“The global economic recovery is gaining strength, with world growth projected at about 4½ percent in both 2011 and 2012, but unemployment remains high, and risks of overheating are building in emerging market economies, the International Monetary Fund (IMF) said in its latest forecast.”
“Given the improvement in financial markets, buoyant activity in many emerging and developing economies, and growing confidence in advanced economies, economic prospects for 2011–12 are good,” Blanchard wrote what the IMF had said in its April 2011 World Economic Outlook.
“For both 2011 and 2012, we expect the growth rate to be 4.5 percent, fairly high growth rate,” added IMF Chief Economist Blanchard.
Two months later, on June 17, he wrote under the headline Global Growth Hits a Soft Patch[iv], in IMF’s global economy forum online:
“Despite a mild slowdown, the global economic recovery continues but the road to health will be a long one. Downside risks, both old and new, are increasing.
In other words, the global recovery continues. But the road to health is still a long one. And surely there is no time to relax.”
On September 20, at the World Economic Outlook presentation press conference[v], Blanchard said the global economy was entering the danger zone, and admitted forecast mistakes:
“As the Managing Director said . . . , the global economy has entered a dangerous new phase. The recovery has weakened considerably, and downside risks have increased sharply. Strong policies are needed both to improve the outlook and to reduce the risks.”
In Foreword to the World Economic Outlook, Blanchard writes[vi]:
“Relative to our previous World Economic Outlook last April, the economic recovery has become much more uncertain. The world economy suffers from the confluence of two adverse developments. The first is a much slower recovery in advanced economies since the beginning of the year, a development we largely failed to perceive as it was happening.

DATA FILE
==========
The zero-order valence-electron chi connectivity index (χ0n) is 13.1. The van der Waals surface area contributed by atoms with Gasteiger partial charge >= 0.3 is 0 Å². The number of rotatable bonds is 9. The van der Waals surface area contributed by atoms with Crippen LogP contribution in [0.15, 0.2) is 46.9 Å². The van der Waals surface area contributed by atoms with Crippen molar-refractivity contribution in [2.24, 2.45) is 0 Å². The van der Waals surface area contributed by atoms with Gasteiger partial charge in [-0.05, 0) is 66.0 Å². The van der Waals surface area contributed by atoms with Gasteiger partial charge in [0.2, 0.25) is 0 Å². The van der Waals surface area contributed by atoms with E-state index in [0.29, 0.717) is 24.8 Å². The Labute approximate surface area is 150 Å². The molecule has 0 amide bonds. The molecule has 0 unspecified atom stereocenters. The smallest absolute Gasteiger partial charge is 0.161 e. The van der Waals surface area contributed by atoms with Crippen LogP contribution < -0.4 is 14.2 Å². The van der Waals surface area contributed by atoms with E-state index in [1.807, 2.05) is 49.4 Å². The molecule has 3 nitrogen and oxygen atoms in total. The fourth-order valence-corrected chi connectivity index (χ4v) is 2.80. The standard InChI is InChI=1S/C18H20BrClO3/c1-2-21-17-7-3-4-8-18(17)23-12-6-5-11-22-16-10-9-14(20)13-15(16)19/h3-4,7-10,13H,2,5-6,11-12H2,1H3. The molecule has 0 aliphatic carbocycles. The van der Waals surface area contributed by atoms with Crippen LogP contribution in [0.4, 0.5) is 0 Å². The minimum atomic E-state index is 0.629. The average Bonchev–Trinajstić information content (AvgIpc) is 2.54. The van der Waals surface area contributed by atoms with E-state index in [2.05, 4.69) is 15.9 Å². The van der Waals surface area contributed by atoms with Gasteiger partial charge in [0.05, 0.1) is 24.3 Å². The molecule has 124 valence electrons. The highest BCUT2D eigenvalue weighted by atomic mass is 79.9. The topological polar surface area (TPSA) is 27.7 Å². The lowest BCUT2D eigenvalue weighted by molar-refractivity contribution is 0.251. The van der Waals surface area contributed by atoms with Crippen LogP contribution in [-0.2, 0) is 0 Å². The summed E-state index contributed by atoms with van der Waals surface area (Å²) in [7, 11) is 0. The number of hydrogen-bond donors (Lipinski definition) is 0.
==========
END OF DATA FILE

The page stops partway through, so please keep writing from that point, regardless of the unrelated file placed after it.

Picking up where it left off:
“Growth, which had been strong in 2010, decreased in 2011. This slowdown did not initially cause too much worry. We had forecast some slowdown, due to the end of the inventory cycle and fiscal consolidation. One-time events, from the Earthquake and tsunami in Japan to shocks to the supply of oil, offered plausible explanations for a further slowdown. And the initial U.S. data understated the size of the slowdown itself. Now that the numbers are in, it is clear that more was going on.”
The question arises: What data was being evaluated? Europe has been suffering an almost irresolvable crisis for months, but Blanchard and his cohorts apparently did not even “perceive” that something was amiss – until a few days ago when they realized that reality was going against all of their predictions.
The forecast mistakes would be forgiven if they came from a teacher, a lawyer or a surgeon, but no pardon for well-paid “experts”, whose job is to supervise the world economy and alert when things are going wrong.
What makes things worse is that those experts are not inclined to admit their mistakes and apologize – not to speak of offering their resignation – as if their blunders were inconsequential, and just a minor oversight in a cooking recipe.
By Raul de Sagastizabal
Translated by Daniel Cisneros